Honors -  Best Spatial Mapping at Microsoft Hololens Hackathon - Exhibited at VRLA


Hololens Hackathon – Los Angeles

Soon after hearing that Microsoft and VRLA were partnering to host a Hololens hackathon I felt that the time was right to jump in and learn more about what the Hololens had to offer beyond reading about it.

My role as the designer was to help create the necessary 3D assets and define the user experience. The project team consisted of myself, a sound engineer, and 3 developers.


Why a game?

The team chose to pursue a game because of three main reasons:

1.      Games are engaging and fun.

2.      There is a clear objective of winning the game, therefore it gives our user an end goal to accomplish.

3.      By choosing to do a multi-player game we allowed more than one user to interact with it helping to create a shared experience.

Goals and Design Principles

The game in relationship to the Hololens should be an experience that…

-        Easily showcases the power of the Hololens

-        Engages multiple users in a seamless act of sharing the Hololens

-        Improves the existing environment by allowing a user to interact with it in way that they haven’t experienced before


Knowing that we only had 3 days to create the game we had to choose a path that we knew we could complete. We also weren’t sure how much the Hololens could really process, so we would need to take into account the complexity of the artwork that we integrated. Finally we wanted to stick with the default hand gestures instead of trying to re-invent the wheel.

Brain Storming Ideas

We ran through a few ideas as we knew we would have to jump onto something quickly and begin production. We came to the assumptions that it would be best to choose assets and code that could be repeated, yet experienced in different ways every time. We also came to the conclusion that we would want the objects to interact with the user in multiple ways.

The Hand Shake

We came to the decision to create a game that would be an interaction between two players, one player would set up the game and second player would then experience the game. We felt that this would create the excitement of creating something and then experiencing it. Both users would experience the game in a different way allowing for a unique engaging experience for both. The actual result being a game that allowed player 1 to place turrets around an existing room with the intention that these turrets would then later pop up and shoot at player 2 upon entering the space. It would then challenge player 2 to destroy all the turrets before they killed player 2.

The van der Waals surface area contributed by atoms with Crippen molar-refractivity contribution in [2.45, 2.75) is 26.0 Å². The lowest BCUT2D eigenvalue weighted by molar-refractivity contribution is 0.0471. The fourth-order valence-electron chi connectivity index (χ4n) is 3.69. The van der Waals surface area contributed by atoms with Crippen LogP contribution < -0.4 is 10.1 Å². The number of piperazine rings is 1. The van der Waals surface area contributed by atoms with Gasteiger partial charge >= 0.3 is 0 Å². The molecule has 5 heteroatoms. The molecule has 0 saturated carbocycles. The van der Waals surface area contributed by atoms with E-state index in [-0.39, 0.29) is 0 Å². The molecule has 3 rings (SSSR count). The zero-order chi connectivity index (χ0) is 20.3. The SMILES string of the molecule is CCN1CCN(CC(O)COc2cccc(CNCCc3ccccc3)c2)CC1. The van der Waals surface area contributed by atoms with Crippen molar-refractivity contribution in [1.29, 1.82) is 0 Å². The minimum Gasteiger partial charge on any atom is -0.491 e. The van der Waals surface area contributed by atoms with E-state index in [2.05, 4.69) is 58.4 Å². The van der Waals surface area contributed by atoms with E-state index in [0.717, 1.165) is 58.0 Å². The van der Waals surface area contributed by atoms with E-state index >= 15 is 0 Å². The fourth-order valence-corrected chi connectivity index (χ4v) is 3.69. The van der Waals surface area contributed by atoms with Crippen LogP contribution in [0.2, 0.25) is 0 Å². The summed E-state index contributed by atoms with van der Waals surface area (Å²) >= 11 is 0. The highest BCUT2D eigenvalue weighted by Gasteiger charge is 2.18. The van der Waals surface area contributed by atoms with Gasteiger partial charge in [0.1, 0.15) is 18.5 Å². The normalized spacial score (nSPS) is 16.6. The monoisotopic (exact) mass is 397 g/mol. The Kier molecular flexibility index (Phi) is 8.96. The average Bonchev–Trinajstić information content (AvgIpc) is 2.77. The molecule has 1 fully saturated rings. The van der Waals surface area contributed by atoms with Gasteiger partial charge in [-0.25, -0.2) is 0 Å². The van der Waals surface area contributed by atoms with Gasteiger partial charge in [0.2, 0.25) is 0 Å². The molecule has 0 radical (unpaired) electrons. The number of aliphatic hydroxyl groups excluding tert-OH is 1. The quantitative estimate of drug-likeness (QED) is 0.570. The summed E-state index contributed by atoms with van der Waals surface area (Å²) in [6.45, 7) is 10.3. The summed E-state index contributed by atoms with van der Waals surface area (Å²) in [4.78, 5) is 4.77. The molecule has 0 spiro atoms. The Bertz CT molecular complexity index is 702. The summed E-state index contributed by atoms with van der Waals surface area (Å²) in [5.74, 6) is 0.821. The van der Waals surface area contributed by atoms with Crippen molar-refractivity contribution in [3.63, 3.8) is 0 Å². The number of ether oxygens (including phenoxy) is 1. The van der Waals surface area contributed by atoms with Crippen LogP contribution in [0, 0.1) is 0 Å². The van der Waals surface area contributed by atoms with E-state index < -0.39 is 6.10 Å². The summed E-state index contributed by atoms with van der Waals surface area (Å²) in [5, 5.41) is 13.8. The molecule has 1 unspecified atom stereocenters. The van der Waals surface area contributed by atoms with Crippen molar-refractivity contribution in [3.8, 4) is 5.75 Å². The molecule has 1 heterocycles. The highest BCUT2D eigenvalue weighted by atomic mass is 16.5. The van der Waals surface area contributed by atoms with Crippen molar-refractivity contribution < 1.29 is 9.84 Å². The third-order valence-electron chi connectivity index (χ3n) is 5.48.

Game Aesthetic

We decided upon a steampunk feel for the game because of the amount of moving parts and gears that are typically exhibited in that realm of aesthetics. This would give us some room for play on the elements of the game while keeping it simple to one game object.



Explaining the Game

Now that we knew what we were creating we needed to make it as easy as possible for the user to experience it. We did this by having a simple introduction page once the app opened of what they were about to experience. From there we felt it would be easiest to walk the user through the game step by step showing what command to state via text.



The Set Up

Once player 1 understood the concept of the game we then began to walk them through it by showing what command to state. Player 1 would then proceed to place turrets in the room strategizing as to how to best surprise player 2 as the turrets would pop up once player 2 was close enough in proximity.

Experiencing the Game

The headset is then passed on from Player 1 to Player 2. Unlike the step by step process player 1 experiences, player 2 is greeted by one command “Start Game” along with an image of how to shoot. As soon as player two states this command they are thrown into a surprise battle between competing against an array of pop up turrets.


Before showcasing what we had created it was important to show what our initial intentions of the game where and what we actually ended up with. We had issues with code with such things as voice recognition as well as issues in achieving the user experience that we wanted. The below deck showcases our intentions and final results when presented at the Hololens Hackathon.

Pitch Deck


What we Created

We set out to create a multi-player game that would help to showcase what the Hololens could do while making a fun and engaging experience for more than one individual.

This is the final result of what was created.

Meeting our Goals and Getting Exhibited

Our goals and objectives for the game were met and we were awarded best spatial mapping at the Hackathon, as well as invited to exhibit the game at Virtual Reality Los Angeles (VRLA). Once invited to VRLA we knew that this would be the ultimate test and any bug fixes would have to be corrected before exhibiting it in the space. We were lucky enough to obtain the Hololens for month and continue to work on the game fixing our outstanding bugs. The show and exhibit were a huge success.

Lessons Learned and Other Thoughts

As this was the first time in working with the Hololens we ran into issues of adjusting to the software and general code issues. We were also pleasantly surprised by how the Hololens simulator worked well for our needs when we needed to collaborate when in different places.